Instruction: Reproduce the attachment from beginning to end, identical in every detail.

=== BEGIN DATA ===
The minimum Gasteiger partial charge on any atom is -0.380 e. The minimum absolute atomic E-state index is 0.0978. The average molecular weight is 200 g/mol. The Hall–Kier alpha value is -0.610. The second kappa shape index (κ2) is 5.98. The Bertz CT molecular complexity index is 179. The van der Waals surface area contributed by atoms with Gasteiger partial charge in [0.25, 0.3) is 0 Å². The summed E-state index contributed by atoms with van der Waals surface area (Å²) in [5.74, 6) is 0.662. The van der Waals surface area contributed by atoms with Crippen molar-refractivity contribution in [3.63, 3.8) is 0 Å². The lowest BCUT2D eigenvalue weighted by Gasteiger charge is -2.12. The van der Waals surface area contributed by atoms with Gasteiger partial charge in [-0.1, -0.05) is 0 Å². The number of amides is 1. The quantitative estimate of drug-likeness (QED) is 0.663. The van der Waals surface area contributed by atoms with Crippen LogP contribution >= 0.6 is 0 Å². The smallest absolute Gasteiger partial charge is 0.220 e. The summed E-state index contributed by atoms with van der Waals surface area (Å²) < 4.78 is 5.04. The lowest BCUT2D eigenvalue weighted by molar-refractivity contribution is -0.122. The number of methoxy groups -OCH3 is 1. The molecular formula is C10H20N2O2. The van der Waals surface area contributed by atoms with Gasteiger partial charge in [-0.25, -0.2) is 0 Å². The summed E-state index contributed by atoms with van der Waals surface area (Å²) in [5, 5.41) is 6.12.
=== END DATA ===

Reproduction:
The minimum Gasteiger partial charge on any atom is -0.380 e. The minimum absolute atomic E-state index is 0.0978. The average molecular weight is 200 g/mol. The Hall–Kier alpha value is -0.610. The second kappa shape index (κ2) is 5.98. The Bertz CT molecular complexity index is 179. The van der Waals surface area contributed by atoms with Gasteiger partial charge in [0.25, 0.3) is 0 Å². The summed E-state index contributed by atoms with van der Waals surface area (Å²) in [5.74, 6) is 0.662. The van der Waals surface area contributed by atoms with Crippen molar-refractivity contribution in [3.63, 3.8) is 0 Å². The lowest BCUT2D eigenvalue weighted by Gasteiger charge is -2.12. The van der Waals surface area contributed by atoms with Gasteiger partial charge in [-0.1, -0.05) is 0 Å². The number of amides is 1. The quantitative estimate of drug-likeness (QED) is 0.663. The van der Waals surface area contributed by atoms with Crippen LogP contribution >= 0.6 is 0 Å². The smallest absolute Gasteiger partial charge is 0.220 e. The summed E-state index contributed by atoms with van der Waals surface area (Å²) < 4.78 is 5.04. The lowest BCUT2D eigenvalue weighted by molar-refractivity contribution is -0.122. The number of methoxy groups -OCH3 is 1. The molecular formula is C10H20N2O2. The van der Waals surface area contributed by atoms with Gasteiger partial charge in [-0.25, -0.2) is 0 Å². The summed E-state index contributed by atoms with van der Waals surface area (Å²) in [5, 5.41) is 6.12.